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arboriculturist

Considering increasing our Firewood prices

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Due to the dramatic rise in the cost of fuel is anyone else planning to raise their Firewood prices this Autumn? An increase in overheads can be absorbed - but there's a limit !

 

In addition heating oil has shot up in price as well as electricity and many customers say they are mainly relying on just their woodburner for heating

 

Edited by arboriculturist

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Two of the guys I supply timber to have put up their log prices, both now charge £100 a load. A load being what fits on the back of a small 4x4 pick up.

 

Bob

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Still cheap in my opinion. Back of a single cab hilux is 1.2 cube less the wheel arches, so put a little mound on it to impress the customer and it's got to be close to 1.3

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We usually put our prices up about £5 a year on our 1.8 cube load to cover increased costs, mostly buying timber. We always do it in September and advertise the fact to encourage people to buy in the summer. 

 

It does mean our load has gone from £99-£126 in 6 years but I like to think we sell a good quality product so we've lost very few customers and gained a lot of new ones. 

 

I think to a degree people are put off by the idea of a price rise more than the actual amount but I imagine putting £20 a load on would prove that very wrong. ;)

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Just doing a few sums out of interest and heating oil is around 5p a kwh at the moment, that's the same as we charge for woodchip for boilers. Firewood is less efficient so would be considerably more expensive so although we have a lot of customers who rely on fires I can't see many others switching away from oil soon. 

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5 minutes ago, gdh said:

Just doing a few sums out of interest and heating oil is around 5p a kwh at the moment, that's the same as we charge for woodchip for boilers. Firewood is less efficient so would be considerably more expensive so although we have a lot of customers who rely on fires I can't see many others switching away from oil soon. 

I think what people are tending to do is not heating the whole house with their oil fired heating system, especially in the less severe cold weather. They are just using the woodburner and that does give them a saving.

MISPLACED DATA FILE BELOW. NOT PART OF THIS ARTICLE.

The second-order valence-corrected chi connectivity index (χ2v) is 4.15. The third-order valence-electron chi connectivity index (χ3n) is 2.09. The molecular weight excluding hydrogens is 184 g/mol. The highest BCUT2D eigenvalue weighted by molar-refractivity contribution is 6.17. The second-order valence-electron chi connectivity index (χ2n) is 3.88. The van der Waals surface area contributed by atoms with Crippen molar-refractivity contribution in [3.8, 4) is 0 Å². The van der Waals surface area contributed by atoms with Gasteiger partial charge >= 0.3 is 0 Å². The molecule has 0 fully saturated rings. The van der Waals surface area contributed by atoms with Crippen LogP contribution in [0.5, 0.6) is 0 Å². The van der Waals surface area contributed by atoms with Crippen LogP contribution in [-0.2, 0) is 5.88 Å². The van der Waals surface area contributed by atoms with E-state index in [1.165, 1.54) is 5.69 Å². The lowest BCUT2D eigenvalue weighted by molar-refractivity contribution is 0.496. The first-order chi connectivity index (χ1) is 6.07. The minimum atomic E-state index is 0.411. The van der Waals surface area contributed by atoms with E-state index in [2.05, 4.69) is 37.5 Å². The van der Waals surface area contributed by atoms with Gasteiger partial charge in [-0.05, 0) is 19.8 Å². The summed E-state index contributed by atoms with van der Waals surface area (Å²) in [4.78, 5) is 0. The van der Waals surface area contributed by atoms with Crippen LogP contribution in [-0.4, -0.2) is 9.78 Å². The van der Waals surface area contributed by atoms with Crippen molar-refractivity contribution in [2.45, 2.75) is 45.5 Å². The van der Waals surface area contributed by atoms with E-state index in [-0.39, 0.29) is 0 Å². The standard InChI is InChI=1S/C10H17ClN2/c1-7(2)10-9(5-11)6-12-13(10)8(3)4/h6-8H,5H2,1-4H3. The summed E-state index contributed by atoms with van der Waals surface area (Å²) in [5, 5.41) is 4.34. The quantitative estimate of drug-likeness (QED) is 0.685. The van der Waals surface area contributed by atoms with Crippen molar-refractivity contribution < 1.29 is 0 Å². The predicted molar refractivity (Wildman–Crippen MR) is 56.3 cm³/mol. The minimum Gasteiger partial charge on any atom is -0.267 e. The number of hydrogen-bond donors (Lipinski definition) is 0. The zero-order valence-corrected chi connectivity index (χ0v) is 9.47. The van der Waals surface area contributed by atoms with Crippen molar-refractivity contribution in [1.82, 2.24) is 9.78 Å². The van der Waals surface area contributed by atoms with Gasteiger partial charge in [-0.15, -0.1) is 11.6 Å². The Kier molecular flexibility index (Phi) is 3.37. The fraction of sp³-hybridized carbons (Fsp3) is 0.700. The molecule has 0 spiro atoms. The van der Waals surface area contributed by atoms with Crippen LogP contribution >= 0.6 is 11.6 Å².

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1 hour ago, gdh said:

We usually put our prices up about £5 a year on our 1.8 cube load to cover increased costs, mostly buying timber. We always do it in September and advertise the fact to encourage people to buy in the summer. 

 

It does mean our load has gone from £99-£126 in 6 years but I like to think we sell a good quality product so we've lost very few customers and gained a lot of new ones. 

 

I think to a degree people are put off by the idea of a price rise more than the actual amount but I imagine putting £20 a load on would prove that very wrong. ;)

A £5 increase seems to have little effect on customer orders - if you were to hold off on price rises then increase by 10 or £15 I think you would take a hit.

Maybe new customers tend to look for the lower price suppliers, but if you are supplying a higher quality product then people seem to be prepared to pay a little more especially if they are an existing customer who knows your product.

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9 minutes ago, arboriculturist said:

I think what people are tending to do is not heating the whole house with their oil fired heating system, especially in the less severe cold weather. They are just using the woodburner and that does give them a saving.

 

That's true, like us, it's probably cheaper to gather round a fire in one room than have oil heating everything. 

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I went from £90 to £100 last November and lost one customer (who I was actually happy to loose!!).

 

But with rising costs, etc I am considering increasing to £110 from 1 Sept. That is for a loose cubic metre load, hardwood, naturally seasoned.

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God - it seems dear, £100 cube , but years of cutting yr own , you forget the cost , part of the job perk , however if yr in it as a business , its loaded with costs :/ K

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